My friend Chet wrote this brilliant piece about joy. Joy by seeing your reflection in someone else’s eyes – that’s poetry! But, if I’m honest, this never expressed me, even in my days of self-loathing. The reason is clear: I never liked my reflection either.
These days, my joy comes from the inside. It comes from serenity. It comes from lying on wet leaves in the forest, alone and out of breath because I’m not fit enough to hike uphill, and looking at the sky through the foliage, and being at peace within my mind, because I accept. I accept I’m chubby and have no stamina, and that my body can’t cope with relatively simple things, and so I have to just lie there and enjoy the sky.
Joy also comes from sitting in a cafe with my friends and listening to their chatter, all the while feeling like I belong there, no matter if I have something to contribute to the conversation or not, because I am, finally, okay with myself. See, you can’t really have peace if you don’t make peace with all the parts of you that whisper to you how unlovable you are, or how objectionable your behaviour is, or how brash you are, and how not okay this all is.
Okay, maybe your parts don’t whisper that. In that case, you’re lucky. But mine did. The good news is: not anymore.
Revisiting places that are connected with pain doesn’t hurt me at all. Even when the pain was fresh and the wounds raw, the places didn’t hold any of the hurt. How could this be?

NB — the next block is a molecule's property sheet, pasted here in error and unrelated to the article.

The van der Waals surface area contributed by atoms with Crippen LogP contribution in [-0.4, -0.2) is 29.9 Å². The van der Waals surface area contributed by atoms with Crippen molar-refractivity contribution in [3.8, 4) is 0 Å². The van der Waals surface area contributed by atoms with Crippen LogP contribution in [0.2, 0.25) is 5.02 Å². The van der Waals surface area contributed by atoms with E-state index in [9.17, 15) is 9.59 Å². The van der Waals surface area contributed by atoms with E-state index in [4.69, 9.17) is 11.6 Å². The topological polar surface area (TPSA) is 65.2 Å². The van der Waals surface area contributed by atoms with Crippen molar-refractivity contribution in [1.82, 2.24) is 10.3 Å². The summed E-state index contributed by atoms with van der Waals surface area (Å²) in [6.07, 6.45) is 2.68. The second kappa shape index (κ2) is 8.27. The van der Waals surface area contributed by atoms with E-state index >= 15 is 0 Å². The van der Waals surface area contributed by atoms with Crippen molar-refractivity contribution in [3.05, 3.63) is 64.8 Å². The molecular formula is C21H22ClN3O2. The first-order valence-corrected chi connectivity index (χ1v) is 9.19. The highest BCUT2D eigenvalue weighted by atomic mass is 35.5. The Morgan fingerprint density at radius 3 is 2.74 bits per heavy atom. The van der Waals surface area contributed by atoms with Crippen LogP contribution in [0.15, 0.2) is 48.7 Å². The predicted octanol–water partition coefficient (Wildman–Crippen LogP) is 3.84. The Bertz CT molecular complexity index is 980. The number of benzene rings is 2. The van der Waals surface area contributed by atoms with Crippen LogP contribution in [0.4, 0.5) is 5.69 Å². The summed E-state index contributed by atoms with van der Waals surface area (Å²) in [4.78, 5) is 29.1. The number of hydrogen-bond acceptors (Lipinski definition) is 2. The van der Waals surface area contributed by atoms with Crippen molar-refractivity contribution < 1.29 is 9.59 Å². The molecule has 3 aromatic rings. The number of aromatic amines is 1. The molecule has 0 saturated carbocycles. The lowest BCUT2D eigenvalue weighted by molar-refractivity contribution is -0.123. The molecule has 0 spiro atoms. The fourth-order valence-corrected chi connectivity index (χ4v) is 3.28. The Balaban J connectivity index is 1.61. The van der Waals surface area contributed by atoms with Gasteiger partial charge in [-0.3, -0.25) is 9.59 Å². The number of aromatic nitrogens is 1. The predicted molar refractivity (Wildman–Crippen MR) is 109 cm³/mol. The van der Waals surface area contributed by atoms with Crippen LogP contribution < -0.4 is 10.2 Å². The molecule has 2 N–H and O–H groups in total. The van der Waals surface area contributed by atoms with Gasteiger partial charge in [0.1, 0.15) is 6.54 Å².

I think it’s because, somewhere within all that drama I put myself through last year, I learned to enjoy things with an eye turned inwards and a mind to savor all the joy in my environment. Today, I put this theory to the test: I returned to a place that is a landmark of last year’s pain.
The place is a small lake, and the last time I found myself in its vicinity was in January. To be precise, it was Saturday, January 16, and I went for a hike around it. It was frozen. The sun was shining. The landscape was an unbroken, otherworldly white, the air was frigid, the sun sinking between the trees holding an eerie quality in the silence. I walked and tried to reach that place within myself where whispers of you’ll be all right become true and convincing. But on that day, I wasn’t all right. Still, I learned something: I enjoy hiking alone. I enjoy it a lot. I could envision a day, after all the pain had dissipated, when I’d hike alone and I would be abolutely and unequivocally all right.
That day came ten months later, on the day I lay in the forest unable to hike uphill.
And what about today? Today, I didn’t hike alone. Sara and Christiane were with me, and it started snowing – big, fat, languid snowflakes – and we had a blast. We took photos. We ate and drank hot beverages. We froze while sitting there, at minus temperatures. We agreed we’d soon come back to that magical place, drink more warm drinks, eat more sweets and fries.
And what about the pain?
I’m glad to inform you, the pain has exhausted itself and left me to prowl for other victims. Because it never had anything to do with the place. Because I can and will be steadfast within myself, wherever I am, whoever I am with. Places can’t impose feelings on me.
Here, look at us three, enjoying ourselves in the cold!